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How To Adjust Your Harmonica Reeds To Your Personal Playing Style

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A harmonica player named Walter approached a Hohner technician at a recent road show. He had a Blues Harp in new condition but the draw reeds made no sound. The technician tried the harmonica and the reeds played smooth, clear and effortless throughout. Puzzled, the tech handed the harmonica back to Walter and asked for a demonstration. Walter wailed away, attacking the reeds with very hard pressure and restricted throat muscles. Under such aggressive technique the reeds could not initiate — they were being choked.

The tech mentioned to Walter that an easier blowing technique would result in a more consistent sound. “I don’t know about technique and stuff,” Walter said, “I just know my harmonica shouldn’t be like this. It should respond to me.”

For the player, response is a term used to describe how quickly and effortlessly a reed sounds when air (breath) has been introduced. If the note sounds clearly and immediately it is “good” response. If the reed makes no sound or a weak sound, it is “bad” response.

Often all that a player should do on an otherwise well set up harmonica is adjust their breath pressure to find the optimum response point for a harmonica. However many players prefer not to adjust their well-practiced and personal technique.

When changing technique is not an option, adjustments to personalize response are made to the harmonica itself.

In terms of harmonica function, response is determined by how well a reed travels through a reed slot when a given amount of air pressure is applied. For good response the entirety of the reed should enter the slot all at once or at least rivet side slightly before the tip. If the tip of the reed is the first to enter the slot, the response will be poor.

Optimizing reed travel to match a player’s personal technique involves adjusting a reed’s gap and curve.

A gap, also called an offset, is the distance between the tip of a reed and the reed slot when the reed is at rest. Every reed needs some gap. If the reed is flush or almost flush with the reed slot, chances are it will not sound at all.

On any particular harmonica, the gap varies from reed to reed. As a general rule, the thickness of any particular reed at the tip determines the proper offset between that reed and the reed plate. Therefore, the lower pitched, thicker reeds need more offset. Gradually, as reeds get thinner and the pitches get higher, the gap diminishes.

Reed Response

For optimum reed response at softer breath pressure you want smaller gaps. Harder pressure means larger gaps.

Before you begin to make your gap adjustments, make sure your reed has a proper curve (see below). Ideally, the rivet end of the reed should be flat and almost flush with the reed plate. From a third of the way from the rivet end and continuing to the tip, the reed should curve slightly upwards and away from the reed slot. This shape is called reed curvature or reed profile. The space between the tip of the reed and the reed slot is the gap.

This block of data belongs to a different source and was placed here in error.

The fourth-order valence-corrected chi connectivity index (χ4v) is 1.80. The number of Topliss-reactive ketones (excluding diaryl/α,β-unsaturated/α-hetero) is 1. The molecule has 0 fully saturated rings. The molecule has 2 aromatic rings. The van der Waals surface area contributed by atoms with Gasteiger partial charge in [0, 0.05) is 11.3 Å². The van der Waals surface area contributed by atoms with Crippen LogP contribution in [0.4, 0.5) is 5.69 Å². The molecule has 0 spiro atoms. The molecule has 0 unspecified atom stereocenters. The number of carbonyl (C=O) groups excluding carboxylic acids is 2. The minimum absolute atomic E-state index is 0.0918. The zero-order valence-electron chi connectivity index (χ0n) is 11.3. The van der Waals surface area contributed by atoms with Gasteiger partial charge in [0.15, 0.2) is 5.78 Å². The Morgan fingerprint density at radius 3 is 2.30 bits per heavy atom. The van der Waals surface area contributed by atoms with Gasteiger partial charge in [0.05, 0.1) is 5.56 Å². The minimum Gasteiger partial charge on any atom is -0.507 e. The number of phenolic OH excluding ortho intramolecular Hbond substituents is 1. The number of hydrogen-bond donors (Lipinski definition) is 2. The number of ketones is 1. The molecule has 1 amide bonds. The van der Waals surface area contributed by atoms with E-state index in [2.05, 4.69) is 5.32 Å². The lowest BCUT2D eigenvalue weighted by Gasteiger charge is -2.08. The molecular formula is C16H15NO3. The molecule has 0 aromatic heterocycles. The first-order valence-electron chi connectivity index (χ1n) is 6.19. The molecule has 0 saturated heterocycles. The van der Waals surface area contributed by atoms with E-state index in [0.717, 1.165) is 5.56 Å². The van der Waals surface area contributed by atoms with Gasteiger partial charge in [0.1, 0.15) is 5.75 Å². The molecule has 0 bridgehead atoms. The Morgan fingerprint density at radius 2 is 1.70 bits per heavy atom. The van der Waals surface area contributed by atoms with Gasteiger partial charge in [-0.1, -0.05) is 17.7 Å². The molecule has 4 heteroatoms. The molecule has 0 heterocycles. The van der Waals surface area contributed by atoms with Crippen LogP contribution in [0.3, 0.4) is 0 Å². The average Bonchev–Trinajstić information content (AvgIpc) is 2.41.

Reed Response1

To adjust the reed gap and curve you need a short, stiff file and your finger or thumb. If you do not have the right type of file, HOHNER offers it as part of a service kit containing tools for gapping and other common repairs. You can order it from the Hohner Parts & Service Center.

First disassemble your harmonica. Remove the reed plates from the comb.

Set your gaps by adjusting the curvature of the reed. Look at the reed from the side. If there is very little or no curve, you need to make one. Place your finger over the rivet third of the reed and press down lightly. Slip the stiff file between the reed and reed plate and gently lift the tip of the reed using short strokes (see illustration).


Do not to overdo it. Make very small changes. Repeat the process as many times as necessary to form a good curve and desired gap. Make very small bends to the reed each time. Pluck the reed occasionally to allow it to settle into its natural shape. More adjustment may be necessary after plucking if the proper curve or gap is not evident when the reed comes to rest.

While you are shaping the reed into the proper curve, be conscious of the size of your gap. Adjustments on both gap and curve should happen simultaneously. At this stage you want your gap staying within the general rules of gapping outlined above.

When you have the gap and curve set, test the response. Place the reed plates on the comb, holding them tightly together – as airtight as you can manage. Blow or draw into the harmonica with the same breath pressure you would use in a real life situation. Consistency is key. A consistently gapped harmonica plays better and is more durable.

If the reed sounds weak or airy the gap is too large. Decrease it by using your finger or a pick to press the area of the reed from the rivet end to the halfway point down toward the reed slot. Make small changes. Do not to apply too much pressure all at once.

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If the reed doesn’t sound at all the gap might be too small. Increase the gap and the curvature of the reed by sliding your file between the reed and the reed slot and lifting the reed slightly.


During either adjustment pluck the reed occasionally to determine where the reed will come to rest. Be careful of going too far in either direction. The objective is to find the gap that is just right for you.

In the end, the Hohner technician increased the gaps on Walter’s reeds and Walter was more than satisfied. “I could never play this harmonica and now I can. Thank you Mr. HOHNER man!”

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